I picked up this book because I came a brief review of it and though I usually try to avoid books with blatant infidelity as a plot point, something in the review grabbed my interest. What I found was a very thoughtful, well told story of how one can react, can grow, when faced with the sure knowledge that what was held true is false. The power of secrets can be mighty, and the author pitted that fierce strength against the equally bold, often underplayed, power of self. But what I think I really liked the best was how the author incorporated quotes of love and relationships, by writers, artists, philosophers, as chapter headings. Sometimes the quotes, so eloquent and evocative, were sheer beauty in their own, sometimes they were foreshadowing for that chapter, sometimes both, but for me, they were always that little chocolate candy, wrapped up in glittery paper, to savor along with a well told tale.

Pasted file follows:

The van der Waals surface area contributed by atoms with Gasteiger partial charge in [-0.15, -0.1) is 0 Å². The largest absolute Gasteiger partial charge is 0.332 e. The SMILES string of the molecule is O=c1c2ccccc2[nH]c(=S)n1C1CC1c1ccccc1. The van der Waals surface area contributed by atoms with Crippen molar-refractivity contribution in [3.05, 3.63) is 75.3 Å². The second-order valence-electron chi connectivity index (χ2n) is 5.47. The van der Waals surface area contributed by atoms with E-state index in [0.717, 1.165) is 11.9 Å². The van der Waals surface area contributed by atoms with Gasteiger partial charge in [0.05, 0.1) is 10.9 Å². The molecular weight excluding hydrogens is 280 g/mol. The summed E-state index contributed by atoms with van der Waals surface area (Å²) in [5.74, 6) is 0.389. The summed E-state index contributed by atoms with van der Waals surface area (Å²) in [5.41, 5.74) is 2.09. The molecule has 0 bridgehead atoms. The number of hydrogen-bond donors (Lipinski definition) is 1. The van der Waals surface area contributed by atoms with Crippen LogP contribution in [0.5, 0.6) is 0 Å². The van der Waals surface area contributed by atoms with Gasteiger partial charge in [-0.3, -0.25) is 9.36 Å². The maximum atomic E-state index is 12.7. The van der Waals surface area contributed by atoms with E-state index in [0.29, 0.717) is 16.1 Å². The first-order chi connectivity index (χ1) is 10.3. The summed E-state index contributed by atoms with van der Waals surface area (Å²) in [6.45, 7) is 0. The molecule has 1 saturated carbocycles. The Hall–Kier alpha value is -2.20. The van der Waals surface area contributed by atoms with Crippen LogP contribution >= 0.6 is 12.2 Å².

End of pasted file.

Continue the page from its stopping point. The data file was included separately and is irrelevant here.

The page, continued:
So yes, this is the story of a woman who finds out her husband, who was her high school sweetheart and only love, has been unfaithful with another man, and then goes on to discover even deeper betrayals, but it also is a story of survival, and reshaping your life when you thought it perfectly shaped. It's not a "stages of grief" novel, but there is movement and growth. It also reminded me quite clearly that I am several decades older than the characters in this novel, but it didn't put me off their lives and world.
One of my favorite quotes for the book, comes from the mouth of a local folk artist the main character knows.
"And there you go. Honey, aside from love, art is the most subjective thing there is. You're never gonna have a predictable result."
To that I'd add since writing is a form of art, books, and thoughts on books are highly subjective, too.
Tags: 2016-read, didn-t-want-to-put-it-down, i-liked-it, made-me-think, read, read-on-recommendation, sometimes-fluff-is-good, thank-you-charleston-county-library, thought-provoking